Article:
Rent a pan and try your hand at gold panning on Cunard's Beach. Gold fever has always been an epidemic at the Ovens Natural Park!
If you are interested in how the gold used to be mined at the park, visit our little museum, full of pictures, tools and memorabilia from the 1861 Gold Rush.
There is something about the lure of undiscovered gold that brings out the adventurer in all of us. While you are panning, you may find yourself side-by-side with other skilled gold panners, who may enjoy sharing their knowledge. The gold panning takes place on our historic beach. A rental gets you a gold pan for the day.
- $60.00 plus taxes
- Children 8 to 12 are half price
- For larger groups call office for details
Please call the Ovens Park office to reserve your spot:
May 12, 2017 - Oct 1, 2017
Morning Tours: Wednesday - Sunday @ 9:30 am
Evening Tours: Tuesday to Saturday @ 6:00 pm
All Saturday evening sessions must be Pre-Booked prior to arrival.
Walk our spectacular cliff-side nature trail to the famous sea caves or "Ovens" for which the park was named.
Cave Trail Walking Tour
Experience the Park's fascinating gold rush history, unique geology and diverse coastal environment as you enjoy our self-guided tour along the beautiful sea cliff trail that leads to the famous Ovens Sea caves. High points of the tour are the visits to Tucker's Tunnel, the overlook at Indian Cave and finally, spectacular Cannon Cave, where you will be able to hear the resounding boom created as the waves enter the cavern. This is an easy 1 hour tour.
This beautiful piece of land first gained an international reputation during the 1861 gold rush at the Ovens. At the height of the gold rush, the Ovens supported a town of over a thousand miners, complete with hotels, stores and a bank.
The majority of the land was once owned by the Meisner family, who were granted the land by George III. The Cunard's, the famous shipping magnates bought up plots of land on one of the beaches and in the true entrepreneurial spirit of the day used their resources to have the entire beach dredged and loaded onto ships. The sand was then brought to England, where it was processed in a plant designed for extracting the gold.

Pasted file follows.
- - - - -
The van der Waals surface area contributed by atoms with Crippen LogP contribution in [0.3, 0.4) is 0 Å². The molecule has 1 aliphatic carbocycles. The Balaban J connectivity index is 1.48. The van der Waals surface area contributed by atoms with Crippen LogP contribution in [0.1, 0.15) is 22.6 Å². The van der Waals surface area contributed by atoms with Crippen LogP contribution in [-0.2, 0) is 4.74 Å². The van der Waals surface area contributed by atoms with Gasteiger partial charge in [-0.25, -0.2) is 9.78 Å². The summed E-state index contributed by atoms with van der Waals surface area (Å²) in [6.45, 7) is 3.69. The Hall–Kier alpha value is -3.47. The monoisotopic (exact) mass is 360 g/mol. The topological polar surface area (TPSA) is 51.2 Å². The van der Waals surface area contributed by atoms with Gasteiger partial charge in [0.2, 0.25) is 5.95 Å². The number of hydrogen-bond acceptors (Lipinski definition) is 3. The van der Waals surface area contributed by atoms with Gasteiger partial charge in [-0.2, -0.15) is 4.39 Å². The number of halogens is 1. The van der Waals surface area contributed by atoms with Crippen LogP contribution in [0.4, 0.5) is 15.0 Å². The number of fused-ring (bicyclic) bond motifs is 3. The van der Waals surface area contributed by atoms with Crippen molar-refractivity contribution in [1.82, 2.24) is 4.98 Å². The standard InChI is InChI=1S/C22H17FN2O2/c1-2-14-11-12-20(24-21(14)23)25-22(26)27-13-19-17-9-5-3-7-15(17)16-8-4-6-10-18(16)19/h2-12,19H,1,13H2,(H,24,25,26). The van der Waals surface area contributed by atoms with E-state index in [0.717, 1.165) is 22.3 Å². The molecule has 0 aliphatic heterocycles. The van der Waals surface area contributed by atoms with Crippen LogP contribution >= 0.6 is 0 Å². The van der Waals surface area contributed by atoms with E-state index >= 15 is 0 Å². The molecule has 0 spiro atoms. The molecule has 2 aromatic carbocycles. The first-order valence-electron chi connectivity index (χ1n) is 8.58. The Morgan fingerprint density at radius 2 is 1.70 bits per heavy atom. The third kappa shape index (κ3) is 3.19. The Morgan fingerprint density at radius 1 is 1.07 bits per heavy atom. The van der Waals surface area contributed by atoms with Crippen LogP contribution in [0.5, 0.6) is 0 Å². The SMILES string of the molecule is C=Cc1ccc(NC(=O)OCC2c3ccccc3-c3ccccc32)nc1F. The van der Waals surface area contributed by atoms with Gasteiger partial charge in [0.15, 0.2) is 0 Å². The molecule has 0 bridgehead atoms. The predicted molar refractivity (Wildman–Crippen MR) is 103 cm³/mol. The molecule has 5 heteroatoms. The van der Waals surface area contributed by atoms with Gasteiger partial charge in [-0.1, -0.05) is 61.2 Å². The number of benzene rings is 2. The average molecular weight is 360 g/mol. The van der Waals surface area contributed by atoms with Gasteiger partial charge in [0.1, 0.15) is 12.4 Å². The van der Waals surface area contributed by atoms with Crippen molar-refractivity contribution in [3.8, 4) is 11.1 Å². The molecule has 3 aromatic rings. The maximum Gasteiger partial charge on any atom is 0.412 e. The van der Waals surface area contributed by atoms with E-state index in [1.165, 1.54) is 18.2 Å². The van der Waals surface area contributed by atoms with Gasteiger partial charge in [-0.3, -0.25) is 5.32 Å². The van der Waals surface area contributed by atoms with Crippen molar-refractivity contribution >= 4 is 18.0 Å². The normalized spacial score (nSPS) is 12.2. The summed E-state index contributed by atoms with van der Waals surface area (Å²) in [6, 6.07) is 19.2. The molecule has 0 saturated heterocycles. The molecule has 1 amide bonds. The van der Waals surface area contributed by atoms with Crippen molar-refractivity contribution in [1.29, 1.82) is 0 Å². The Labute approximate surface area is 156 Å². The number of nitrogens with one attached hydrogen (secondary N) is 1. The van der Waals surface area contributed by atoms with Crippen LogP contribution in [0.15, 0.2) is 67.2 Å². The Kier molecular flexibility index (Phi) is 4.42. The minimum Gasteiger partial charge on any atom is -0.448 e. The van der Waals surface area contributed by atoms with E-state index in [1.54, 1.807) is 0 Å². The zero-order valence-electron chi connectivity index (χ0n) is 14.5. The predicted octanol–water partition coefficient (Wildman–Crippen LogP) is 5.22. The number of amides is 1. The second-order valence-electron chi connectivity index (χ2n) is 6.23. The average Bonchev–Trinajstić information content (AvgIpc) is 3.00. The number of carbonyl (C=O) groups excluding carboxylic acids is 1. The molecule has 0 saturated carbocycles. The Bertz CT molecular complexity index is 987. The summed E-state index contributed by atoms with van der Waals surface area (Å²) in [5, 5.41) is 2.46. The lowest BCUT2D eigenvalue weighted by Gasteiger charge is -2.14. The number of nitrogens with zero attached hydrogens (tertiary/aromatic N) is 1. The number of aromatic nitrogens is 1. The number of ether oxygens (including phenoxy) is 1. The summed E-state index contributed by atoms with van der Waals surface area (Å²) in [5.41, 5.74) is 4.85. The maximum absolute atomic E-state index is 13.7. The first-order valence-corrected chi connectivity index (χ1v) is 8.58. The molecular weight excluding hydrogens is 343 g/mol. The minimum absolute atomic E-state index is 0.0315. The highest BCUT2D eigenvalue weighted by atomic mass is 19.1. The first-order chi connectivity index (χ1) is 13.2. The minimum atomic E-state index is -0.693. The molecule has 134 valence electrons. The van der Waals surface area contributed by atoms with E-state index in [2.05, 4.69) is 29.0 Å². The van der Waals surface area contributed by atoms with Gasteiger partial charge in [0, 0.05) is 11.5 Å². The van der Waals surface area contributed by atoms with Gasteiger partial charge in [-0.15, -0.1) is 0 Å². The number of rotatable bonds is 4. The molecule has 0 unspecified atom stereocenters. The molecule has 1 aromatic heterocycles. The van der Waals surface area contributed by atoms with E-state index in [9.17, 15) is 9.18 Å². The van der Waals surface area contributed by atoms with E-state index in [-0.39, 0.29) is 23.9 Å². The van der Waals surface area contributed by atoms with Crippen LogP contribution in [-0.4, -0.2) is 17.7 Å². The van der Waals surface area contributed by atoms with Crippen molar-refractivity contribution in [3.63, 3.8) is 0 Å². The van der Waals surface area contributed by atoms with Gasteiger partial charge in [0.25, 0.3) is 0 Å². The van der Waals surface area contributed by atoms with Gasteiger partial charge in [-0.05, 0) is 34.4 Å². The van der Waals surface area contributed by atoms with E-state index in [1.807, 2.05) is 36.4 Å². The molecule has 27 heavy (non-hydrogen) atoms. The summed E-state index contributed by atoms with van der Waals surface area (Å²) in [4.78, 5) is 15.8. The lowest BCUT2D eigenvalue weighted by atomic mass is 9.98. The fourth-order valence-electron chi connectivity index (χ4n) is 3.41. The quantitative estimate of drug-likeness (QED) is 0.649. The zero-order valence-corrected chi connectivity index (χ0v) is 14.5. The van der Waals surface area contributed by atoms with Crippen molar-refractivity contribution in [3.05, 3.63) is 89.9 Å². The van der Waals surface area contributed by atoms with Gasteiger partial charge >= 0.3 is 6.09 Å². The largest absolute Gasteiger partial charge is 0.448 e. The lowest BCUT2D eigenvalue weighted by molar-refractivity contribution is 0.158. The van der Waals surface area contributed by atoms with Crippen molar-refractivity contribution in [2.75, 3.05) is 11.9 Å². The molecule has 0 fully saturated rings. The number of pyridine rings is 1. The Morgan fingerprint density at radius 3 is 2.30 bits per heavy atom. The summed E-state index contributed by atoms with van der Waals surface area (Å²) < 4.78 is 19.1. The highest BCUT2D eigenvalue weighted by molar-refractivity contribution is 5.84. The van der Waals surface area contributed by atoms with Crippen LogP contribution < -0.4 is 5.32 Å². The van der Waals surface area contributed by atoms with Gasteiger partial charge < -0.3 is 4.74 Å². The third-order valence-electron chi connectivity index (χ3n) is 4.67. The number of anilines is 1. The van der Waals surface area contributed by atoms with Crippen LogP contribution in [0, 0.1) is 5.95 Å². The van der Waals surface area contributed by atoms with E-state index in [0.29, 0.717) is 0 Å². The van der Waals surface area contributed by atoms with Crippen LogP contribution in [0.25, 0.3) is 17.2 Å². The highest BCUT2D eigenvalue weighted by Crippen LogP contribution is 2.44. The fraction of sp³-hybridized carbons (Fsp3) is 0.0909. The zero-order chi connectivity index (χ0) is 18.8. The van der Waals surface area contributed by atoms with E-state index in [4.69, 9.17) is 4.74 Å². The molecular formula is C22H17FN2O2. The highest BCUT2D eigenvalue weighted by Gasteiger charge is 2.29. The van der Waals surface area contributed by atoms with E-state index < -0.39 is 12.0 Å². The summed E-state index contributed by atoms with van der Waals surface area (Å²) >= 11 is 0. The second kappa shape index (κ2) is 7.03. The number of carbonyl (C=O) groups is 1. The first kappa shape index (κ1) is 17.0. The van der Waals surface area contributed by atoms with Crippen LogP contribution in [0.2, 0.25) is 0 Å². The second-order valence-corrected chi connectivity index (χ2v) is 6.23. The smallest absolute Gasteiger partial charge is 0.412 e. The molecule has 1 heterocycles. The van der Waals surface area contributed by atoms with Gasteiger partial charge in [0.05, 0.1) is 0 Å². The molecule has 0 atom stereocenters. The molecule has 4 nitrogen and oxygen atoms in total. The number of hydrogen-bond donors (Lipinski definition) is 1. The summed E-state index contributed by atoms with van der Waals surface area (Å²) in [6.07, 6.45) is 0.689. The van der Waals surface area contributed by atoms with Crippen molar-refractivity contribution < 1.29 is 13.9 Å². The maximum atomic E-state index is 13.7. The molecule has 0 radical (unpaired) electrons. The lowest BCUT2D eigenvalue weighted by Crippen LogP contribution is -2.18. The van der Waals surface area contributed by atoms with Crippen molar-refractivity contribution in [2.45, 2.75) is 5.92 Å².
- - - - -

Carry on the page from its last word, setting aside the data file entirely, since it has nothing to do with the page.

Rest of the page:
Luckily, the beach Cunard left us is still beautiful (but with a much lower gold content!)
While the buildings of that era are gone, remnants of the gold rush can be found in many areas of the park. To maintain the spirit of those days, there is a small Gold Rush Museum filled with artifacts of the era. Visitors can also rent a gold pan and try their luck panning for gold on Cunard's Beach.
The Ovens Park is also the home of Nova Scotia's oldest legend. The story has it that a M'kmaq Indian brave paddled his canoe into the mouth of Indian Cave and emerged at Cape Blomidon, some 90 miles to the northwest.
The more recent history of the Park is just as interesting. In the 1980's the land was purchased by the Chapin family. Family to the late folk singer Harry Chapin (of Cat's in the Cradle and Taxi fame), the Chapin's play an active role in the running of the Park, and there is definitely a lot more music in the air here at the Ovens Park.
The Ovens Natural Park Phone 902.766.4621 E-Mail: firstname.lastname@example.org